“Mr Trump believes that because he doesn’t know the details.”

Juncker said it is the “duty of Europe” to tell the US how the agreement works.

Earlier on Thursday, China said it will keep up its end of the Paris climate change accord, even if the US pulls out from the agreement.

Li Keqiang, China’s prime minister, said his country will continue to work with the EU and other countries to uphold the deal.

Speaking after bilateral talks with German Chancellor Angela Merkel in Berlin, Li said it was “also in our interest … to work step by step towards sustainable development” and environmental protection together with the international community.

WeForNews and news agencies

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Saudi Arabia to hit back if US imposes sanctions

“The kingdom also affirms that if it receives any action, it will respond with greater action,” the report added.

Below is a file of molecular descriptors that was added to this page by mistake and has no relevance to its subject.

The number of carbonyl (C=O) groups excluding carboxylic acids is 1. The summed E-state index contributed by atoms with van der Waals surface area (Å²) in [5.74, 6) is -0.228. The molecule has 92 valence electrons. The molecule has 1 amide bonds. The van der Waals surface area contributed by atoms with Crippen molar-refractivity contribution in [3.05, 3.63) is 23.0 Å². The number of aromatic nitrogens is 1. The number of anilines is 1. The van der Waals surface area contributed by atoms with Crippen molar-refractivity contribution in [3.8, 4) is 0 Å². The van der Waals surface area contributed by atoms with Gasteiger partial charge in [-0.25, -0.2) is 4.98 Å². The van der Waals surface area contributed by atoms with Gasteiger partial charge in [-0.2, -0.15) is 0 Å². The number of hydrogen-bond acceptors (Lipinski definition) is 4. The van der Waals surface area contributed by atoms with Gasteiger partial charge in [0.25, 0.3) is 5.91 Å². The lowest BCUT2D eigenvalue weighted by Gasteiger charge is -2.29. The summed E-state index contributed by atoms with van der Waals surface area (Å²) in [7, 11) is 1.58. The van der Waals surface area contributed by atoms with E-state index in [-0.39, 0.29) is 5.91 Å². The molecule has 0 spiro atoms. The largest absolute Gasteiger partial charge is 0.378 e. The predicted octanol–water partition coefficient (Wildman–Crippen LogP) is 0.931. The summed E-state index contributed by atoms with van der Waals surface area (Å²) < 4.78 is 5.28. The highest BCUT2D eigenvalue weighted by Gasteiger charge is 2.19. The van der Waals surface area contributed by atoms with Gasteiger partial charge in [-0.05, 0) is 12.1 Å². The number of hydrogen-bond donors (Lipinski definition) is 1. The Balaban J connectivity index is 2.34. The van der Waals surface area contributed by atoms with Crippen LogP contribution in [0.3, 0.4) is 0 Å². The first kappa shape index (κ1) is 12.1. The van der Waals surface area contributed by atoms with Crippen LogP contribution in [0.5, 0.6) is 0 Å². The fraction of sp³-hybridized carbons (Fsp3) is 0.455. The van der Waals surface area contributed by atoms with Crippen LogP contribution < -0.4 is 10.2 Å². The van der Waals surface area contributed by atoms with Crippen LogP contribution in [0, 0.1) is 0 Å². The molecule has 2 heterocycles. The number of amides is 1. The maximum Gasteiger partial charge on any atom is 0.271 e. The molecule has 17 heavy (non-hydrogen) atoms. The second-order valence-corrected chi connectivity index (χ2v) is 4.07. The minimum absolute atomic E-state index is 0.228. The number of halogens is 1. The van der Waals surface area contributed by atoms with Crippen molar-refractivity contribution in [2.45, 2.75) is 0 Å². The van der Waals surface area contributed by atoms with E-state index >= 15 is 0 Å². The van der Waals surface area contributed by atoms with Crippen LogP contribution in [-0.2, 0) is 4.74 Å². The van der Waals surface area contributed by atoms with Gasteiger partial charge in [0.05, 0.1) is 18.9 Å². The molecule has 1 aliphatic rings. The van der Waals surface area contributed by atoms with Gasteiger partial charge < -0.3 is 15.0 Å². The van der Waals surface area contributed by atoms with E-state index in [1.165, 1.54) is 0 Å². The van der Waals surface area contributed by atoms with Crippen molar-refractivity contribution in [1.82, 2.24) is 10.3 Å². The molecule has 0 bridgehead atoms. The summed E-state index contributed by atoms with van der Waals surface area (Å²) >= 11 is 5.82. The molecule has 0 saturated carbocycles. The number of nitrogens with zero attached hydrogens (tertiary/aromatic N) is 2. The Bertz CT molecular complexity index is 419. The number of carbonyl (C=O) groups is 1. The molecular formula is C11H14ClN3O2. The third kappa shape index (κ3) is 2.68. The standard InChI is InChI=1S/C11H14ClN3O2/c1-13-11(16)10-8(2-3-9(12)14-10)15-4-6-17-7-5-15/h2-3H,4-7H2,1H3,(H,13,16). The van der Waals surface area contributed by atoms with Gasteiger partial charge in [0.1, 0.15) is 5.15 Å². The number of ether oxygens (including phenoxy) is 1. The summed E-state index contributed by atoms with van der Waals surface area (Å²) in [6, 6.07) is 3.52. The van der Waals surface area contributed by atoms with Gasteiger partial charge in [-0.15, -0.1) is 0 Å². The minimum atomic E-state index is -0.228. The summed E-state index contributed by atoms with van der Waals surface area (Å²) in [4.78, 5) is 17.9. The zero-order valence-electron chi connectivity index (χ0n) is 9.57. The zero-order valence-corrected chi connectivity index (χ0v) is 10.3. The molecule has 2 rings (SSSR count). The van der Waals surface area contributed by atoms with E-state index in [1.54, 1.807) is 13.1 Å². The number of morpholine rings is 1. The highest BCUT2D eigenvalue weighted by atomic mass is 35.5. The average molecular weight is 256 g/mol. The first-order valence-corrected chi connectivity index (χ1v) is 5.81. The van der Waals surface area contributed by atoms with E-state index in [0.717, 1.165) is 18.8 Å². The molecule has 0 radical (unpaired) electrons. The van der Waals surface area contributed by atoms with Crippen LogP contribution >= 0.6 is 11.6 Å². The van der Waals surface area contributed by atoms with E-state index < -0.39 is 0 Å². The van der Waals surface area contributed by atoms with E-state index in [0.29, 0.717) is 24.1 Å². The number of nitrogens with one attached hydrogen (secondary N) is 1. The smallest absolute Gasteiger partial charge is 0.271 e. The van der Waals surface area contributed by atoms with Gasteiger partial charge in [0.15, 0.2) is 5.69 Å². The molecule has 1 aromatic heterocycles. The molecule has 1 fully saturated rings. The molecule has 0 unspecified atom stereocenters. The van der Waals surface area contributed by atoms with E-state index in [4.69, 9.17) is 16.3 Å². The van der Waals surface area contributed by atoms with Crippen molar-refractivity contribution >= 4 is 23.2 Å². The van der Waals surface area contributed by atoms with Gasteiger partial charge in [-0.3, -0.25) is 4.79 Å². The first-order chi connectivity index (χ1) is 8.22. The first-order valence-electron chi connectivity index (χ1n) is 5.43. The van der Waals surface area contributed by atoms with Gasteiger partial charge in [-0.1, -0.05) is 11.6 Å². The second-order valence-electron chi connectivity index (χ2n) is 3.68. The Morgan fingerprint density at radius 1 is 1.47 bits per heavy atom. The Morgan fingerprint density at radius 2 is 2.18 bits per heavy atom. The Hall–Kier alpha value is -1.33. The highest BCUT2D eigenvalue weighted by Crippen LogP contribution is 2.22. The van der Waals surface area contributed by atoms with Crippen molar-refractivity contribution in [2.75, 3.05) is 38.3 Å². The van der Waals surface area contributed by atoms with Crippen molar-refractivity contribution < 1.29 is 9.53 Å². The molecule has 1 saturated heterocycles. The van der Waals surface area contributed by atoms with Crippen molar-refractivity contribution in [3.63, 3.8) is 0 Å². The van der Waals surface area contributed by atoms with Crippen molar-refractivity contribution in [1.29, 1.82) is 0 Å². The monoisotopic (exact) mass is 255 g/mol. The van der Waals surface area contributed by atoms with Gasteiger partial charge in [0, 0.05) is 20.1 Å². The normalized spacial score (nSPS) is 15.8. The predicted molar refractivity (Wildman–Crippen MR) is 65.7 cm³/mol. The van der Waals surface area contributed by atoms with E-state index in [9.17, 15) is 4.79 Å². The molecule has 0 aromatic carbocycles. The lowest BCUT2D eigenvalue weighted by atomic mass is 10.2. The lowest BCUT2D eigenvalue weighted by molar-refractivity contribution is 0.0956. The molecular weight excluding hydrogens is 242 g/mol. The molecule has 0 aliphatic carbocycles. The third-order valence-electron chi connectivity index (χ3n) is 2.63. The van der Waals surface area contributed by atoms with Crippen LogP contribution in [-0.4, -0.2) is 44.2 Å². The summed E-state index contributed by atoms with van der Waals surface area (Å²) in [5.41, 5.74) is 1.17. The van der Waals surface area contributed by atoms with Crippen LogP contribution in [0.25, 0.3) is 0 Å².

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Donald Trump Saudi Prince

Riyadh, Oct 14 : Saudi Arabia threatened on Sunday to hit back if the US were to impose sanctions on Riyadh in the wake of the disappearance of a Saudi journalist, according to the state-run SPA news agency.

US President Donald Trump had warned on Saturday that his administration could severely punish Saudi Arabia, a key US ally, if the kingdom was found responsible for the disappearance and possible murder of Jamal Khashoggi inside the Saudi consulate in Istanbul on October 2, reports Efe news.

“The kingdom affirms its total rejection of any threats and attempts to undermine it whether by threatening to impose economic sanctions, using political pressures or repeating false accusations,” the report by SPA said, citing an unnamed official source.

“The kingdom also affirms that if it receives any action, it will respond with greater action,” the report added.

Earlier on Sunday, the Saudi stock market plunged nearly seven percent amid fears of imminent US sanctions.

Before Saturday’s comments, Trump had been reluctant to criticize Saudi Arabia and had said on Thursday that he was against cancelling the $110 billion US-Saudi arms deal over the journalist’s disappearance.